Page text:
A few hundred meters down the road from the restaurant is the club house of the Berlin section of the Federation of Democratic Idealist Turkish Associations. The Association is closely linked to Turkey's Nationalist Movement Party, the MHP. Pictures of the head of the party, Devlet Bahçeli, and the founder of the Turkish State, Kemal Atatürk, adorn the walls, along with the flags of both Turkey and Germany.

The chairman of the Association was also watching Turkish news. He openly admits to being a supporter of the extreme-right "Grey Wolves," a militant arm of the MHP. He disapproves of Erdogan and doesn’t believe that this was a real coup attempt.

"This wasn’t a real coup," he says. "I experienced two attempted coups myself. I was a small child in 1960, but I can remember the coup attempt of 1980 very well. Compared to that this was positively ridiculous." Like many others, he believes that this was an orchestrated, staged production.

The chairman was, nevertheless, worried about his relatives. He pulls his mobile phone out of his trouser pocket and plays a video someone supposedly sent him from Ankara. The video shows people running across a six-lane motorway. Around them are light trails left by bullets being shot in the dark from a large caliber automatic weapon. It's not clear if people were hit by any of the bullets.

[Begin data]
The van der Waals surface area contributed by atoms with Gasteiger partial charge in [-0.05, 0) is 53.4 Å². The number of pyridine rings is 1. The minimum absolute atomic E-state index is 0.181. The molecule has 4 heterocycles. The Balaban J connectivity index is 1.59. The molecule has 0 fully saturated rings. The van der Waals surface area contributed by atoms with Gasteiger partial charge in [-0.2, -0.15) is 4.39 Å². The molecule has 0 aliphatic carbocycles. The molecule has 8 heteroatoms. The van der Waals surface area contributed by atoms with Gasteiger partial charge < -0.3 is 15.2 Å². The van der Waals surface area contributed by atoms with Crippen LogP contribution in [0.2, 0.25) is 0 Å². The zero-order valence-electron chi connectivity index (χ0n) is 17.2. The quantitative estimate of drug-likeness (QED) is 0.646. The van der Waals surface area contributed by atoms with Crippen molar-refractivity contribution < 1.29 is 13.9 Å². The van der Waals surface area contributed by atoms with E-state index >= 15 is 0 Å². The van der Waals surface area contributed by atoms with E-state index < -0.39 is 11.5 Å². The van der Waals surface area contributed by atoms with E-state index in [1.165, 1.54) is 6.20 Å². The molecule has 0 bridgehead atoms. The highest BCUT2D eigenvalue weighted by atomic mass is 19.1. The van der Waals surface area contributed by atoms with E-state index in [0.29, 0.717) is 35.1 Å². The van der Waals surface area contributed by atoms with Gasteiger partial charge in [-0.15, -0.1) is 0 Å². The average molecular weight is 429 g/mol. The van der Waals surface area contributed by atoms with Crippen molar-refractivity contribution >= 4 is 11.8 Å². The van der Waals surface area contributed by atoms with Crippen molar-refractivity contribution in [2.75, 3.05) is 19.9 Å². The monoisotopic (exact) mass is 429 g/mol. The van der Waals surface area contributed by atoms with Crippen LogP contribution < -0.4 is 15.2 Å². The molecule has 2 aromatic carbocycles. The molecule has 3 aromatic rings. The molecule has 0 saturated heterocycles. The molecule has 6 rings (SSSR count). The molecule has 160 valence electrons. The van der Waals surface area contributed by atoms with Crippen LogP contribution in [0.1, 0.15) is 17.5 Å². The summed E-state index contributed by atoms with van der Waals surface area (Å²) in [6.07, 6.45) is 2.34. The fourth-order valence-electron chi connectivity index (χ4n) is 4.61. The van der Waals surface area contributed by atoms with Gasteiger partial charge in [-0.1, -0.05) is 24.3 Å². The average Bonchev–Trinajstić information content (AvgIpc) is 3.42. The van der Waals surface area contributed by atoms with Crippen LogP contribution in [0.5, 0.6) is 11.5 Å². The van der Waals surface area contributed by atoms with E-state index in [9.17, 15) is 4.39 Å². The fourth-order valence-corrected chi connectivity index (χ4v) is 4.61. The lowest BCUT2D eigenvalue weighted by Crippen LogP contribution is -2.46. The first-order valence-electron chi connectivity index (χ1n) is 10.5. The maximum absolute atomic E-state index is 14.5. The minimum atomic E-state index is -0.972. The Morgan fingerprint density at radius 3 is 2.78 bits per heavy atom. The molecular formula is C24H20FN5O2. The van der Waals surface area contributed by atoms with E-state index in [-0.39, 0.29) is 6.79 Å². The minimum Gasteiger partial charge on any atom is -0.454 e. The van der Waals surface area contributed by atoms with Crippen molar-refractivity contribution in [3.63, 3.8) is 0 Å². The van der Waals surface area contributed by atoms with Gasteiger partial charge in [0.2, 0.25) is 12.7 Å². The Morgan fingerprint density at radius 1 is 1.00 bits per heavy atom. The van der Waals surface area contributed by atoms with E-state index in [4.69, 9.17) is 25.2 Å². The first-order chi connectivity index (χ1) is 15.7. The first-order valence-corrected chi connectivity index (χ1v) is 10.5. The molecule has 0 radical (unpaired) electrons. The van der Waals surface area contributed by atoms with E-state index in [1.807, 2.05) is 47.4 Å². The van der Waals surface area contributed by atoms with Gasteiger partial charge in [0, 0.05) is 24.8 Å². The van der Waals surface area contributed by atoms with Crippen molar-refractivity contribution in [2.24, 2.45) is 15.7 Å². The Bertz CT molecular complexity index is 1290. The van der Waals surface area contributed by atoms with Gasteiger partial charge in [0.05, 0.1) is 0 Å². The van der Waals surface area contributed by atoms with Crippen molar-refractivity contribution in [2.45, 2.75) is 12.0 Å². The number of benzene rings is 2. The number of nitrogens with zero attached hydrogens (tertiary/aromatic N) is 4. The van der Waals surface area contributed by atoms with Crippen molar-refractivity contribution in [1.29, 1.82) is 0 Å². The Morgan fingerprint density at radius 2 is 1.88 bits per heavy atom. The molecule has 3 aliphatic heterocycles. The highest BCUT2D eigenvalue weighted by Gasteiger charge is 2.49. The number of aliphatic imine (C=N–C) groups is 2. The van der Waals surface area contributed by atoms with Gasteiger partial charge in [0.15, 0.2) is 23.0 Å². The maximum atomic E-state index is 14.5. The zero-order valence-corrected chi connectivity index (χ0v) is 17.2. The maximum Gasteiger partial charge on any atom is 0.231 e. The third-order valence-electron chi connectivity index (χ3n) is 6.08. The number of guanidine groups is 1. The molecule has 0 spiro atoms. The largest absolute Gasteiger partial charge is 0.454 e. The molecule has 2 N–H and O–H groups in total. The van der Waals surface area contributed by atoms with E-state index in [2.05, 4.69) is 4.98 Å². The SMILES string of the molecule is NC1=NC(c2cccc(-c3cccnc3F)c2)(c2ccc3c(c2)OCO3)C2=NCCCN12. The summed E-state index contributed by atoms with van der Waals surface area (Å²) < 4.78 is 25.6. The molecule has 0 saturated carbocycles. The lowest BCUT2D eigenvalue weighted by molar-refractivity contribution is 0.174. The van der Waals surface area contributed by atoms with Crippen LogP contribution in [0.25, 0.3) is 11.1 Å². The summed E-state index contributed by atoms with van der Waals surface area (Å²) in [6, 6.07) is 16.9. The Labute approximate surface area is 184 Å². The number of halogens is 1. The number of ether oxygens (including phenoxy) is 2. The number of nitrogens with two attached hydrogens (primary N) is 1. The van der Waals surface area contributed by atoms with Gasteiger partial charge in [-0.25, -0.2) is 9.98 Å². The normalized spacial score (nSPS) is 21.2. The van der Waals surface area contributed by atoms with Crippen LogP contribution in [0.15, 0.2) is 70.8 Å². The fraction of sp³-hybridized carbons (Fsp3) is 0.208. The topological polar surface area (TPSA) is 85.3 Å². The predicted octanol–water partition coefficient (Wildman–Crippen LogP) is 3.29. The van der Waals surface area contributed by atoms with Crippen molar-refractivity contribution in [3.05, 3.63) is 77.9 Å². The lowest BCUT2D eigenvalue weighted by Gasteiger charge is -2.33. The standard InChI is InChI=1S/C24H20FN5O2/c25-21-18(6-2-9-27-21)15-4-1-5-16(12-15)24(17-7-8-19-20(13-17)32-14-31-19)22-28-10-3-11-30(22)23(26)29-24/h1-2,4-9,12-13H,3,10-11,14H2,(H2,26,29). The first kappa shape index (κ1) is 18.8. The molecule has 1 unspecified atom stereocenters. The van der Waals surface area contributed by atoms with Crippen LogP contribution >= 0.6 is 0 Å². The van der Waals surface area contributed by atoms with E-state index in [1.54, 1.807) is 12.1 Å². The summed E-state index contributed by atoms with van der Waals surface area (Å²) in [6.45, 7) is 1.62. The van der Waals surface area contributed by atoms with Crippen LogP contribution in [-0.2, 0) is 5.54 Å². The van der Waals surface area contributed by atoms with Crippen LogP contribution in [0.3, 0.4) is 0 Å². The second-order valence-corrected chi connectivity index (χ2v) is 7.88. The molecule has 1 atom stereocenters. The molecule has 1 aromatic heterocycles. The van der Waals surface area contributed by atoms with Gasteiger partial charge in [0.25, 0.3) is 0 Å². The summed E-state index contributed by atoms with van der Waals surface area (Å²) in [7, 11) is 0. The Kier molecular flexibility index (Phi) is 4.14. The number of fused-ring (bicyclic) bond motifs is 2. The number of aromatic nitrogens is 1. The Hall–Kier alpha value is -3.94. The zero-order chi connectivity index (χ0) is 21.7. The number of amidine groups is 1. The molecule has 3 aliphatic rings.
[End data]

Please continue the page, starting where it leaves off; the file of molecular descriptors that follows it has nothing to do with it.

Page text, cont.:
Many Germans of Turkish descent, however, appear to support the president, as evidenced by the crowd of some 3,000 people that gathered, on the night of the coup, outside the Turkish embassy in Berlin. Yaman Isa, the man in the café, praises Erdogan for the impact his policies have had on the Turkish economy.

Now what?

The big question now is what happens next in Turkey. A cook at a fast-food stand voices what seems to be the opinion of many. "I am glad that it has quieted down again. If the coup had been successful, more and more people would have died." Like many, he hopes for a quick return to the status quo.

But a shop owner is of a different opinion. "The attempted coup will only strengthen Erdogan," he says. "It plays right into his hands because now he'll be able to annihilate his opponents and reshape the state to his liking. And he will definitely "cleanse" the military now." One of man's customers nods in agreement.

The two men have little love for the Turkish leader and, judging by the expressions on their faces, aren't optimistic about the future. "Erdogan is going to make sure now that that no one poses a threat to him," the shop owner predicts. "No one will try to overthrow Erdogan for as long as he lives."